Sharp drop in German investor sentiment in August: ZEW
Investor sentiment in Germany fell sharply in August due to persistent geopolitical uncertainty clouding the outlook for Europe's top economy, a leading survey found on Tuesday.
The widely watched investor confidence index calculated by the ZEW economic institute sank 4.7 points to 25.0 points this month, the lowest level since November 2014, ZEW said in a statement.
It was the fifth monthly decline in a row, even as analysts polled by financial services company FactSet had been expecting a rebound this month to 31.5 points.
"The German economic engine is still running smoothly. However, under the current geopolitical and global economic circumstances a substantial improvement of the economic situation in Germany over the medium term is improbable," said ZEW president Clemens Fuest.
"That is why economic sentiment has declined."
For the survey, ZEW questions analysts and institutional investors about their current assessment of the economic situation in Germany, as well as their expectations for the coming months.
The sub-index measuring financial market players' view of the current economic situation in Germany improved slightly in August, ZEW said, rising 1.8 points to 65.7 points.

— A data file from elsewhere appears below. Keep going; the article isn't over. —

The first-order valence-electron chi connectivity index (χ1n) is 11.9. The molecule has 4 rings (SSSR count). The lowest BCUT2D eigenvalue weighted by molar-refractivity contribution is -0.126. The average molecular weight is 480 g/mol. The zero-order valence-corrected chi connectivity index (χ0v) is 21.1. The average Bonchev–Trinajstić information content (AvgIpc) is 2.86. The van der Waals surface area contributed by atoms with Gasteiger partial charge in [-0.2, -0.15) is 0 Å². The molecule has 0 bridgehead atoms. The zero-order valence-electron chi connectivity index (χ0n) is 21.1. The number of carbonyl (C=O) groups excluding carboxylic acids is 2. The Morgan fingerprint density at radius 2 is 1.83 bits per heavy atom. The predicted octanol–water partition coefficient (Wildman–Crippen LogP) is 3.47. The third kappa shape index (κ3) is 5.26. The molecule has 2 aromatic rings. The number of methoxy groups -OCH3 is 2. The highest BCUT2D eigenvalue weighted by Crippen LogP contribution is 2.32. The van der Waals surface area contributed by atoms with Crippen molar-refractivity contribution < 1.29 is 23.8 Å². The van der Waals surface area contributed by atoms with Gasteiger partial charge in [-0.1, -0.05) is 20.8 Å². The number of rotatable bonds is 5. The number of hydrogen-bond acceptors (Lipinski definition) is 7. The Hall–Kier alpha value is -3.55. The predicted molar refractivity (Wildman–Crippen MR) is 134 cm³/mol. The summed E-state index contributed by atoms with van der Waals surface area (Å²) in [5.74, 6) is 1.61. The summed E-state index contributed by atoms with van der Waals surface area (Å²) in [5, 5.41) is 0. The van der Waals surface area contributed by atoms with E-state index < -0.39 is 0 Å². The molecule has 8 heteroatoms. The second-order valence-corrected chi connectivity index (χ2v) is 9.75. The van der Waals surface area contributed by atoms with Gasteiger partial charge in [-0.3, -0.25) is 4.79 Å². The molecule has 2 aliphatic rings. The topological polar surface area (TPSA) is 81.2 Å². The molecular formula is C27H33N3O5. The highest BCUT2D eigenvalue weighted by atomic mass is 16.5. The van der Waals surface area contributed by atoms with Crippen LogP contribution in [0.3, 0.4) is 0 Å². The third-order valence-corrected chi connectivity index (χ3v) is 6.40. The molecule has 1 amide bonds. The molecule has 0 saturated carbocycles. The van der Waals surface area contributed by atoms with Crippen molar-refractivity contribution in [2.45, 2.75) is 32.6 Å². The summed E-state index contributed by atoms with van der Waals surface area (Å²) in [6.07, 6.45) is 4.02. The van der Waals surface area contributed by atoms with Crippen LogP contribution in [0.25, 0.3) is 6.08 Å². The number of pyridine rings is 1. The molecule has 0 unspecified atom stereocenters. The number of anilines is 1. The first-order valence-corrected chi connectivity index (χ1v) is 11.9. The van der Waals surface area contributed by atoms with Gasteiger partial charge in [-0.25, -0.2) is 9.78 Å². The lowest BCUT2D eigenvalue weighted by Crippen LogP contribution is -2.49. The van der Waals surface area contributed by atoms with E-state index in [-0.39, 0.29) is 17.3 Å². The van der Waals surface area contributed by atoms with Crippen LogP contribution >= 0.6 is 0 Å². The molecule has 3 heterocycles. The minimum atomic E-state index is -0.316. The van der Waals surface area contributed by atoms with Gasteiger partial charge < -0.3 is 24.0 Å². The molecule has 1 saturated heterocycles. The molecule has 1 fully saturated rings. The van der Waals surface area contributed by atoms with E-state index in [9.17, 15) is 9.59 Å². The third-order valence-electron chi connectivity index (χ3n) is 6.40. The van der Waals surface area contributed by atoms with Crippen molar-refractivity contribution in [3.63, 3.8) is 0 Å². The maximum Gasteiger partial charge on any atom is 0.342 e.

Economists said a relative respite in the Greek crisis had not put German investors' minds at ease.
"This month's fall in ZEW investor sentiment suggests that, despite progress in Greece's negotiations with its creditors, investors are increasingly worried about Germany's recovery," James Howat of Capital Economics said.
"The drop in the index echoes weakness in recent activity data, including industrial production and the PMI, suggesting that the German recovery will not gather much pace."
Stefan Kipar of BayernLB said that beyond Greece, the slowdown in the Chinese economy and the possible negative impact of an impending US hike in interest rates, particularly on emerging economies, had weighed on investors' moods.
"However the decline in economic outlook in August should not be taken too seriously," he said, noting that the indicator for Germany was still relatively high on average.
"An increase in momentum in the coming quarters is not to be expected but neither is a decline in the rate of economic growth."
Germany will release its preliminary official estimate for second-quarter growth on Friday.
The economy expanded 0.3 percent in the first quarter. Analysts polled by FactSet said growth was likely to have gathered pace during the April-June period to 0.5 percent, despite a recent drop in industrial production that dampened expectations.
© 2015 AFP